Late-onset hypogonadism is associated with advancing age and characterized by low testosterone levels (below the young healthy adult male reference range) and symptoms.1 Some decline in testosterone level is normal as men age, due to reduced function of the testes and the hypothalamic-pituitary system (Figure 3). Therefore, LOH is a mixture between primary and secondary hypogonadism. However, late-onset hypogonadism may lead to a significant decline in the quality of life and may adversely impact various organ systems. About 34% of men aged between 45 and 54 years have total testosterone levels below the physiological range for younger men, reaching 40% in men aged 55 to 74 years, 45.5% in men aged 75 to 84 years and 50.0% in men aged 85 years or older.2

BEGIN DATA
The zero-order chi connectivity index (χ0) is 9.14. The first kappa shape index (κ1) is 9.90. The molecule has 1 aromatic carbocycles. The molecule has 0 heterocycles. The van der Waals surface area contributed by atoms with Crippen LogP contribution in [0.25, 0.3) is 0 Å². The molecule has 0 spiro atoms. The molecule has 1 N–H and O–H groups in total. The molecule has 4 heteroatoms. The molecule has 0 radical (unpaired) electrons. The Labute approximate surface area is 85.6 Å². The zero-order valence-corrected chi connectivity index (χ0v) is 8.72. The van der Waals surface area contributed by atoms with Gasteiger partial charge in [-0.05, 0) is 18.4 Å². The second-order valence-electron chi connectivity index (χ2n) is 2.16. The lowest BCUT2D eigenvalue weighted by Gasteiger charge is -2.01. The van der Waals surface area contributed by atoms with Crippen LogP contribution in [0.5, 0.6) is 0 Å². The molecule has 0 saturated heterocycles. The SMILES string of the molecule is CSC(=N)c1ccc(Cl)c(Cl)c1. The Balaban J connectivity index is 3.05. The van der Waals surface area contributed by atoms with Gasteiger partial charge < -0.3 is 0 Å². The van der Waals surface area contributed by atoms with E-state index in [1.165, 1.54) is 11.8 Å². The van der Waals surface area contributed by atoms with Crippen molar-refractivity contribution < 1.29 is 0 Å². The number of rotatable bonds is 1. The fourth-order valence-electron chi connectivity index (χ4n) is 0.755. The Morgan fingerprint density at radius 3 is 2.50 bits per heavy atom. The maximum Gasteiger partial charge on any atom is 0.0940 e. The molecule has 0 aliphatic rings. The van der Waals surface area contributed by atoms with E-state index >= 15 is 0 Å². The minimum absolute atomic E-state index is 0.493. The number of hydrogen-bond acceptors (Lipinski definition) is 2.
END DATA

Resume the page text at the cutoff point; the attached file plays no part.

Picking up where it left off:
Figure 3. Age-related Decline in Testicular Function
Additionally, target organ resistance (androgen resistance) is a rare form of hypogonadism, usually resulting from a genetic defect of the androgen receptor. Despite high testosterone levels, the target organs cannot respond to available testosterone.
The classification of hypogonadism is summarized in the (Figure 4).
Regardless of the underlying cause of hypogonadism, the treatment approach is aimed at returning testosterone to physiologically normal levels.
1. Wang, C., E. Nieschlag, R. Swerdloff, et al. Investigation, treatment and monitoring of late-onset hypogonadism in males: ISA, ISSAM, EAU, EAA and ASA recommendations. Eur J Endocrinol 2008, 159(5): 507-514.
2. Mulligan T, Frick MF, Zuraw QC, et al. Prevalence of hypogonadism in males aged at least 45 years: the HIM study. Int J Clin Pract 2006; 60(7): 762-9.